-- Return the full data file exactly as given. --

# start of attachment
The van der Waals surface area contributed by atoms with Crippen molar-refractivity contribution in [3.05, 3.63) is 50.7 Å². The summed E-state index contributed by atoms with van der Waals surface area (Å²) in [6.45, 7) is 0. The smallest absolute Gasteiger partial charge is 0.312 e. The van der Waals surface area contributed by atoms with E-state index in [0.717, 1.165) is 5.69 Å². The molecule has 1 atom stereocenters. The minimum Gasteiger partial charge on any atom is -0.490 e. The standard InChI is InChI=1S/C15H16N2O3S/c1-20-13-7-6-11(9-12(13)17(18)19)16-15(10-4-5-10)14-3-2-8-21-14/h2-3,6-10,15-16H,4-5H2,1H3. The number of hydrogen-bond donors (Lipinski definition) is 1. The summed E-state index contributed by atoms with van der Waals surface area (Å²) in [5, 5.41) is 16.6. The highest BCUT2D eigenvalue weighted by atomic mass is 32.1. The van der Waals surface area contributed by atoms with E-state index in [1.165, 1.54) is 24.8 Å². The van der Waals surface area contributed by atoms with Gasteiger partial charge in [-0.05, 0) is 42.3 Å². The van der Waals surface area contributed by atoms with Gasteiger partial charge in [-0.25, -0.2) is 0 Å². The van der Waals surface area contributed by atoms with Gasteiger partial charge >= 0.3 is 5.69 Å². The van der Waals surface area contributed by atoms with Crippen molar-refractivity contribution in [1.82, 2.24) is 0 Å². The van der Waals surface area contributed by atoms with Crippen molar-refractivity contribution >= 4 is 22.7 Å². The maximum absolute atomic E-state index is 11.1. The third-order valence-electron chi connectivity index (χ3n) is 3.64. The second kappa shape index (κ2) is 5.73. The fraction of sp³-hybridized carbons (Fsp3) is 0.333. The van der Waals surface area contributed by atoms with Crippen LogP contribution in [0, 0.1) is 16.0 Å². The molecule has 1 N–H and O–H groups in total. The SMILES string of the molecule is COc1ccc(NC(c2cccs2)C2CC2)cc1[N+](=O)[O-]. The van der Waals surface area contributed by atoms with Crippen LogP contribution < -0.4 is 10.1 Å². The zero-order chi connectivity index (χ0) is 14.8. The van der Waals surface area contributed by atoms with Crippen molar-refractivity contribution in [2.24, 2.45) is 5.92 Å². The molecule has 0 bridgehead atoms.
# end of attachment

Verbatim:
The van der Waals surface area contributed by atoms with Crippen molar-refractivity contribution in [3.05, 3.63) is 50.7 Å². The summed E-state index contributed by atoms with van der Waals surface area (Å²) in [6.45, 7) is 0. The smallest absolute Gasteiger partial charge is 0.312 e. The van der Waals surface area contributed by atoms with E-state index in [0.717, 1.165) is 5.69 Å². The molecule has 1 atom stereocenters. The minimum Gasteiger partial charge on any atom is -0.490 e. The standard InChI is InChI=1S/C15H16N2O3S/c1-20-13-7-6-11(9-12(13)17(18)19)16-15(10-4-5-10)14-3-2-8-21-14/h2-3,6-10,15-16H,4-5H2,1H3. The number of hydrogen-bond donors (Lipinski definition) is 1. The summed E-state index contributed by atoms with van der Waals surface area (Å²) in [5, 5.41) is 16.6. The highest BCUT2D eigenvalue weighted by atomic mass is 32.1. The van der Waals surface area contributed by atoms with E-state index in [1.165, 1.54) is 24.8 Å². The van der Waals surface area contributed by atoms with Gasteiger partial charge in [-0.05, 0) is 42.3 Å². The van der Waals surface area contributed by atoms with Gasteiger partial charge in [-0.25, -0.2) is 0 Å². The van der Waals surface area contributed by atoms with Gasteiger partial charge >= 0.3 is 5.69 Å². The van der Waals surface area contributed by atoms with Crippen molar-refractivity contribution in [1.82, 2.24) is 0 Å². The van der Waals surface area contributed by atoms with Crippen molar-refractivity contribution >= 4 is 22.7 Å². The maximum absolute atomic E-state index is 11.1. The third-order valence-electron chi connectivity index (χ3n) is 3.64. The second kappa shape index (κ2) is 5.73. The fraction of sp³-hybridized carbons (Fsp3) is 0.333. The van der Waals surface area contributed by atoms with Crippen LogP contribution in [0, 0.1) is 16.0 Å². The molecule has 1 N–H and O–H groups in total. The SMILES string of the molecule is COc1ccc(NC(c2cccs2)C2CC2)cc1[N+](=O)[O-]. The van der Waals surface area contributed by atoms with Crippen LogP contribution < -0.4 is 10.1 Å². The zero-order chi connectivity index (χ0) is 14.8. The van der Waals surface area contributed by atoms with Crippen molar-refractivity contribution in [2.24, 2.45) is 5.92 Å². The molecule has 0 bridgehead atoms.